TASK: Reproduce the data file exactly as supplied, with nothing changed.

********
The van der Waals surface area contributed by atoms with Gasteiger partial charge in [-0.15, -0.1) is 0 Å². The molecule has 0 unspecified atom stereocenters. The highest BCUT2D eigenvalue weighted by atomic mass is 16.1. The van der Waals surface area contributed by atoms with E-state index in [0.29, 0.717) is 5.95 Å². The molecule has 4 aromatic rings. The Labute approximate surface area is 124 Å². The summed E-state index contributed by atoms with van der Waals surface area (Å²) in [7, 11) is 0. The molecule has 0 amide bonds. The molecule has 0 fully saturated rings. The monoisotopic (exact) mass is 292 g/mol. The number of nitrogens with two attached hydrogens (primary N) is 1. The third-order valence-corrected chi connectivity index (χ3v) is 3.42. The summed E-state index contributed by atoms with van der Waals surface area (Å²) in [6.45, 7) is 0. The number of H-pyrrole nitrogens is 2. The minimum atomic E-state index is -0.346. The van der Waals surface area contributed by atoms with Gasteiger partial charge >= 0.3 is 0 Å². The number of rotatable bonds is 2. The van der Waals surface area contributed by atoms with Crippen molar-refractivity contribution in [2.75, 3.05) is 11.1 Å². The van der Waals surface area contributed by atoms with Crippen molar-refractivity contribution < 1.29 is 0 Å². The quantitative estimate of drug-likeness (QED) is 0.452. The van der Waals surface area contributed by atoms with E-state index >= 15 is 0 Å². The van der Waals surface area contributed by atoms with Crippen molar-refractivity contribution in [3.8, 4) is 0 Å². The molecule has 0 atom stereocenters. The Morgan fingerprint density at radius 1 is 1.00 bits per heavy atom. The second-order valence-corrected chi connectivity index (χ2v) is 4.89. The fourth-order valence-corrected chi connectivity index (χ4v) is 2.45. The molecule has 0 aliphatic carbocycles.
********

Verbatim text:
The van der Waals surface area contributed by atoms with Gasteiger partial charge in [-0.15, -0.1) is 0 Å². The molecule has 0 unspecified atom stereocenters. The highest BCUT2D eigenvalue weighted by atomic mass is 16.1. The van der Waals surface area contributed by atoms with E-state index in [0.29, 0.717) is 5.95 Å². The molecule has 4 aromatic rings. The Labute approximate surface area is 124 Å². The summed E-state index contributed by atoms with van der Waals surface area (Å²) in [7, 11) is 0. The molecule has 0 amide bonds. The molecule has 0 fully saturated rings. The monoisotopic (exact) mass is 292 g/mol. The number of nitrogens with two attached hydrogens (primary N) is 1. The third-order valence-corrected chi connectivity index (χ3v) is 3.42. The summed E-state index contributed by atoms with van der Waals surface area (Å²) in [6.45, 7) is 0. The number of H-pyrrole nitrogens is 2. The minimum atomic E-state index is -0.346. The van der Waals surface area contributed by atoms with Gasteiger partial charge >= 0.3 is 0 Å². The number of rotatable bonds is 2. The van der Waals surface area contributed by atoms with Crippen molar-refractivity contribution in [2.75, 3.05) is 11.1 Å². The van der Waals surface area contributed by atoms with Crippen molar-refractivity contribution < 1.29 is 0 Å². The quantitative estimate of drug-likeness (QED) is 0.452. The van der Waals surface area contributed by atoms with E-state index >= 15 is 0 Å². The van der Waals surface area contributed by atoms with Crippen molar-refractivity contribution in [3.8, 4) is 0 Å². The molecule has 0 atom stereocenters. The Morgan fingerprint density at radius 1 is 1.00 bits per heavy atom. The second-order valence-corrected chi connectivity index (χ2v) is 4.89. The fourth-order valence-corrected chi connectivity index (χ4v) is 2.45. The molecule has 0 aliphatic carbocycles.